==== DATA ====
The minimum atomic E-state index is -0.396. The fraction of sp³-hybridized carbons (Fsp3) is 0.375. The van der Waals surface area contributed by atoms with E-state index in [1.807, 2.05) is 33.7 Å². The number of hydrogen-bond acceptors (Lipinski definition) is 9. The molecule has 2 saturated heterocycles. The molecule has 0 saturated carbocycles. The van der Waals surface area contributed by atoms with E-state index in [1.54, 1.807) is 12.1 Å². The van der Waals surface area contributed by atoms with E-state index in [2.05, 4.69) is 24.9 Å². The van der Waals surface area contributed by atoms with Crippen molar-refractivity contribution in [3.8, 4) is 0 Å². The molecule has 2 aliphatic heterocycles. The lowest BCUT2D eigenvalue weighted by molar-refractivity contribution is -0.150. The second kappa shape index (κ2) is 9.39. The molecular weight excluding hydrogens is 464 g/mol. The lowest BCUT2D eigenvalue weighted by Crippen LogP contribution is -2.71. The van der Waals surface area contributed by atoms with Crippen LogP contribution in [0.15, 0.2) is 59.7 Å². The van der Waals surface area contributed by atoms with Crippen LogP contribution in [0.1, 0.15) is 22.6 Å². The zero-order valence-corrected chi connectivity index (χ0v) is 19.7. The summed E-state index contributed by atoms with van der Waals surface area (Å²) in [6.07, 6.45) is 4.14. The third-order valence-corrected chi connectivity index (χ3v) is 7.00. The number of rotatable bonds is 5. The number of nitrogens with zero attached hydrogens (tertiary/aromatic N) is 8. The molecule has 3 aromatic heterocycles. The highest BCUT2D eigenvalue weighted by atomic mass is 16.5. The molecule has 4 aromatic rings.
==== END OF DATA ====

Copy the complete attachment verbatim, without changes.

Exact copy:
The minimum atomic E-state index is -0.396. The fraction of sp³-hybridized carbons (Fsp3) is 0.375. The van der Waals surface area contributed by atoms with E-state index in [1.807, 2.05) is 33.7 Å². The number of hydrogen-bond acceptors (Lipinski definition) is 9. The molecule has 2 saturated heterocycles. The molecule has 0 saturated carbocycles. The van der Waals surface area contributed by atoms with E-state index in [1.54, 1.807) is 12.1 Å². The van der Waals surface area contributed by atoms with E-state index in [2.05, 4.69) is 24.9 Å². The van der Waals surface area contributed by atoms with Crippen molar-refractivity contribution in [3.8, 4) is 0 Å². The molecule has 2 aliphatic heterocycles. The lowest BCUT2D eigenvalue weighted by molar-refractivity contribution is -0.150. The second kappa shape index (κ2) is 9.39. The molecular weight excluding hydrogens is 464 g/mol. The lowest BCUT2D eigenvalue weighted by Crippen LogP contribution is -2.71. The van der Waals surface area contributed by atoms with Crippen LogP contribution in [0.15, 0.2) is 59.7 Å². The van der Waals surface area contributed by atoms with Crippen LogP contribution in [0.1, 0.15) is 22.6 Å². The zero-order valence-corrected chi connectivity index (χ0v) is 19.7. The summed E-state index contributed by atoms with van der Waals surface area (Å²) in [6.07, 6.45) is 4.14. The third-order valence-corrected chi connectivity index (χ3v) is 7.00. The number of rotatable bonds is 5. The number of nitrogens with zero attached hydrogens (tertiary/aromatic N) is 8. The molecule has 3 aromatic heterocycles. The highest BCUT2D eigenvalue weighted by atomic mass is 16.5. The molecule has 4 aromatic rings.